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Reviews, Just Add Water (Or Salt, Whichever You Prefer) - Part Deux

SO. I wanted to end this year with a "Best of 2016," or something similar, but since I've had 0% time to post anything since I've been in college, I wanted to toss over a few recent reviews, ala an amazing Christmassy read, a hella great thriller, and a sideshow romance with a dark twist.

Our New Year's Eve ham is currently baking, awaiting an oh-so-sleek honey glaze, and my mom is promising me a peppermint shake for when she returns from the supermarket, so as long as I monitor it in the meantime. I'll probably start '17 off with a catch-up post, seeing as we have a lot to catch up on, reviews and general life and all.

For now, let's enjoy the end of '16 as I'm sure we all are. Enjoy stomachfuls of sparkling cider (I hate champagne, but that's my preference) (if you're underage, stick solely to cider), gawk over the fireworks, dance till dawn, remember your resolutions, and love yourself. See you in '17.
Anita Hughes - Christmas In Paris
Published: October 4, 2016 by St. Martin's Griffin
Genres: Adult, Romance
Pages: 277
Find on: Amazon, Book Depository, Goodreads
Rating: 3.5/5

Hughes will fill your heart with the sights, sounds, and flavors of new love, glamorous fashion, and decadent holiday cuisine.

Isabel Lawson is standing on the balcony of her suite at the Hotel Crillon as she gazes at the twinkling lights of the Champs Elysee and wonders if she’s made a terrible mistake. She was supposed to be visiting the Christmas tree in the Place de la Concorde, and eating escargots and macaroons with her new husband on their honeymoon. But a week before the wedding, she called it off. Isabel is an ambitious Philadelphia finance woman, and Neil suddenly decided to take over his grandparents’ farm. Isabel wasn’t ready to trade her briefcase for a pair of rubber boots and a saddle.

When Neil suggested she use their honeymoon tickets for herself, she thought it would give her a chance to clear her head. That is until she locks herself out on the balcony in the middle of winter. Thankfully her neighbor Alec, a French children’s illustrator, comes to her rescue. He too is nursing a broken heart at the Crillon for the holidays. With a new friend by her side, Isabel is determined to use her time in the city of lights wisely. After a chance encounter with a fortune teller and a close call with a taxi, she starts to question everything she thought was important.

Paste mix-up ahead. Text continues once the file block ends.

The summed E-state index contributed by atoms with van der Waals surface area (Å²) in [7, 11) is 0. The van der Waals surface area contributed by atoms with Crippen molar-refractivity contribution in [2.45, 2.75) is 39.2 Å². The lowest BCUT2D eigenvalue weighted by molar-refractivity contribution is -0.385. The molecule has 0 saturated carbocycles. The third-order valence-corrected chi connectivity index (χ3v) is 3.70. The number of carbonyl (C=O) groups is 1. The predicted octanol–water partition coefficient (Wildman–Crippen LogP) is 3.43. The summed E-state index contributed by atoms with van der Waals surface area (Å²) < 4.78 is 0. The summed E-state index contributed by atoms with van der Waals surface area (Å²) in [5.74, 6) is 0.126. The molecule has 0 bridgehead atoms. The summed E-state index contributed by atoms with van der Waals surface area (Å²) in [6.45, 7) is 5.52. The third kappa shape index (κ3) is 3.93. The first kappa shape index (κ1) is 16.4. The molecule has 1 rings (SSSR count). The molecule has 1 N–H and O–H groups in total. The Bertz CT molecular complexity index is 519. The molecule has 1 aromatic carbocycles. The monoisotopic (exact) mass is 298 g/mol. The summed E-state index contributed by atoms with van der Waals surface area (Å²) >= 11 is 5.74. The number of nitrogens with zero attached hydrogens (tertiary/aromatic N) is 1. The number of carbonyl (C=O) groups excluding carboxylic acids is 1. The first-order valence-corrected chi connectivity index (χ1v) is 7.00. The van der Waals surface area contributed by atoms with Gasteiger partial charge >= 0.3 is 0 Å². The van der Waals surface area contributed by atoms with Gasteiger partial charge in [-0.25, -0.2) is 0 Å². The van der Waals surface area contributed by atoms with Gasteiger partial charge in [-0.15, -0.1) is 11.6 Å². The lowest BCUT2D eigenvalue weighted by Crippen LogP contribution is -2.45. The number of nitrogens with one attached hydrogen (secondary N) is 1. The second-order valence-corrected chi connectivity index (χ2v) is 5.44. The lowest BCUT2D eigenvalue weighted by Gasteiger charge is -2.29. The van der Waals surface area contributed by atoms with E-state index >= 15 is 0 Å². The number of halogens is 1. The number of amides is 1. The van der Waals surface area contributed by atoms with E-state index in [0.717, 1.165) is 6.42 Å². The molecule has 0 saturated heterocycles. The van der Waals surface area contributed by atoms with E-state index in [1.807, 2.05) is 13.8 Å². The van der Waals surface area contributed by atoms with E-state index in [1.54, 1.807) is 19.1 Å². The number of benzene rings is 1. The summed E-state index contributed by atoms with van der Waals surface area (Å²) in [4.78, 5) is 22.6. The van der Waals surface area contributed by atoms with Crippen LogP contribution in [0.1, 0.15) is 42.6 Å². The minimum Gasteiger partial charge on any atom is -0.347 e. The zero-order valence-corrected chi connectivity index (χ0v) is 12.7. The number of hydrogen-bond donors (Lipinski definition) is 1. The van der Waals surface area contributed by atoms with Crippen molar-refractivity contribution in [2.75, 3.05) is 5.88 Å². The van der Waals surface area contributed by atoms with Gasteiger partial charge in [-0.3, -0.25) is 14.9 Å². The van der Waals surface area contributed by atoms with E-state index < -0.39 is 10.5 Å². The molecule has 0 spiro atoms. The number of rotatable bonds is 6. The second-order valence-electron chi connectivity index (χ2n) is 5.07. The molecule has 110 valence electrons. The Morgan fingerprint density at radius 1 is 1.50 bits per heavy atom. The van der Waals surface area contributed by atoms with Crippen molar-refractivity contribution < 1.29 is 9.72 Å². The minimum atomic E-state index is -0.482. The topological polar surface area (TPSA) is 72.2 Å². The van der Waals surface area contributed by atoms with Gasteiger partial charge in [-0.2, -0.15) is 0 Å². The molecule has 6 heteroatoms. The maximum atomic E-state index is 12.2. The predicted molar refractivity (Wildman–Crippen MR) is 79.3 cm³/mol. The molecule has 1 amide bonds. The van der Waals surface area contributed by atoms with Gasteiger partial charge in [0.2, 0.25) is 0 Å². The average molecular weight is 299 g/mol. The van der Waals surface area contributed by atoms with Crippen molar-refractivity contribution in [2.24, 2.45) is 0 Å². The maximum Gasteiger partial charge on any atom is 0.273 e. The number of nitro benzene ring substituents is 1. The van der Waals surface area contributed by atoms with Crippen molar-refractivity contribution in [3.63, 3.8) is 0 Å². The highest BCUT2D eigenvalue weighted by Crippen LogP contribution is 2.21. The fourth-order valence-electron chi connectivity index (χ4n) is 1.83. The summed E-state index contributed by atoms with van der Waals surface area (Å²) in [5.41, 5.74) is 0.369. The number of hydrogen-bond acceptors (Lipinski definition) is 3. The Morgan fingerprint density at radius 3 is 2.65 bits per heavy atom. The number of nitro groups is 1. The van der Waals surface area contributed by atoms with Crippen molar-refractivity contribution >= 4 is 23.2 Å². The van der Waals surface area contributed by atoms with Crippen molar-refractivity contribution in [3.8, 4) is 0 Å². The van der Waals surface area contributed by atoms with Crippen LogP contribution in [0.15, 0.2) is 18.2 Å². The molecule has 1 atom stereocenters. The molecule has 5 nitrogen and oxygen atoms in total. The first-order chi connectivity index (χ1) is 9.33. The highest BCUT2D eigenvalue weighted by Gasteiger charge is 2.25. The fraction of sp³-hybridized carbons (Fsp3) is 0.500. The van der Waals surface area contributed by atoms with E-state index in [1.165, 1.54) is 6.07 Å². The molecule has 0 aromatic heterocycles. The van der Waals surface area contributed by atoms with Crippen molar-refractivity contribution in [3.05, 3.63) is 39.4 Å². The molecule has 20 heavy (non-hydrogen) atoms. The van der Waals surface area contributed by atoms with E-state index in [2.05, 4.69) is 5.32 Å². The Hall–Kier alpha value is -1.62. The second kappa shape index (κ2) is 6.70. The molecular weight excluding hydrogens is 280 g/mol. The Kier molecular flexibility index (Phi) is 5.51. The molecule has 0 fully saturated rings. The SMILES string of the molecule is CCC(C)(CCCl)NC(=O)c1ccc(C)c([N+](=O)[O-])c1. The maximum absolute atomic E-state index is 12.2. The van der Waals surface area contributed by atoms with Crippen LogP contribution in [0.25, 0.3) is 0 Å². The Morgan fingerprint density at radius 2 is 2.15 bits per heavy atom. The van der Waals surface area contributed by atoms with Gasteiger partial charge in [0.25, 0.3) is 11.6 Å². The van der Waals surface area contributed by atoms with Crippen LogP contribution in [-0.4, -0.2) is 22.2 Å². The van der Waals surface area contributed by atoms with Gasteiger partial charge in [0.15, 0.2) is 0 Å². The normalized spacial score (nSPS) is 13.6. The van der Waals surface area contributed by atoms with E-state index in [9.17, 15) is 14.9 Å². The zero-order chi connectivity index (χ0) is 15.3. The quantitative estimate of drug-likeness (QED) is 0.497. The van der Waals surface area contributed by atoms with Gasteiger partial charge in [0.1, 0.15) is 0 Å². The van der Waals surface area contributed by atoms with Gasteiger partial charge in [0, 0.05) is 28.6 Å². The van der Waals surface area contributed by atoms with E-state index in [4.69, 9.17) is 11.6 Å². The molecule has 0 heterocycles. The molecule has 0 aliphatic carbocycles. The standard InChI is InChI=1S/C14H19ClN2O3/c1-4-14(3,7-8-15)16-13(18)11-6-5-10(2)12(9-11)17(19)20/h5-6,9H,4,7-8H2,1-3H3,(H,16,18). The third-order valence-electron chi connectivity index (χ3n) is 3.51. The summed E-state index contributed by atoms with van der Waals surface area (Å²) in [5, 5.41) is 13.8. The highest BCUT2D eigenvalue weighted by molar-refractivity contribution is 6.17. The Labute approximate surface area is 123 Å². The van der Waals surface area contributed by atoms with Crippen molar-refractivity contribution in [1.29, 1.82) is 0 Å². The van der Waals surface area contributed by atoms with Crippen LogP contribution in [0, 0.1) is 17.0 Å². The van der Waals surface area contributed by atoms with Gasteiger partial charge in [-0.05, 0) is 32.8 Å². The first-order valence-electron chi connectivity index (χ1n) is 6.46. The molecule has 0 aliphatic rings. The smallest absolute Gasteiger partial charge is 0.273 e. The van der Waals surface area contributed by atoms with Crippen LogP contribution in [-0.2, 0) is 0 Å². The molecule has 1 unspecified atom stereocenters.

Christmas in Paris is a moving and heartwarming story about love, trust, and self-discovery. Set during the most magical week of the year, the glorious foods and fashions of the most romantic city in the world are sure to take your breath away.

Isabel is striving for the greater, golden things in life - aka: a man's $. And hopefully, a man who has it. So when she's told by a fortune teller she may soon marry a French aristocrat, she quite literally takes that to heart and finds a man who promises her those very hopes and dreams. But when she's fatefully meets Alec on their respective hotel balcony after an accurate shoe toss, she's wonderstruck.

However, Alec has already met a lovely lady in Celine Dion and has taken an immediate liking to her, but everyone in his life hates her because of thy instalove. Eventually, Celine leaves with the ring he gave her. (#LoveItOrListIt) (The Celine joke is more true than funny, really, considering how everyone in this novel is French or claims to be.)

After Celine has gone, Alec wants to appeal to Isabel with his outstanding personality and his leftover funds, but she's dedicated to her richer man and his bank account. Believe me when I say, Alec is far too nice and undeserving for the women of this book. Isabel is selfish, but I hate to say, realistic. She wants the good things in life as we all do.

There's about half a dozen sex scenes, and I'm probably a heathen for admitting I enjoyed reading them. Besides Emily Giffin, Anita Hughes is the only Chick-Lit author I can logistically stand. Also, I'm not sure if she has done extensive research, or if she is enormously rich, this book was gorgeous to read and not for the faint stomach. Now, I'm craving macarons and white chocolate mousse and an all expenses-paid trip to Paris. I meaaaan, job well done.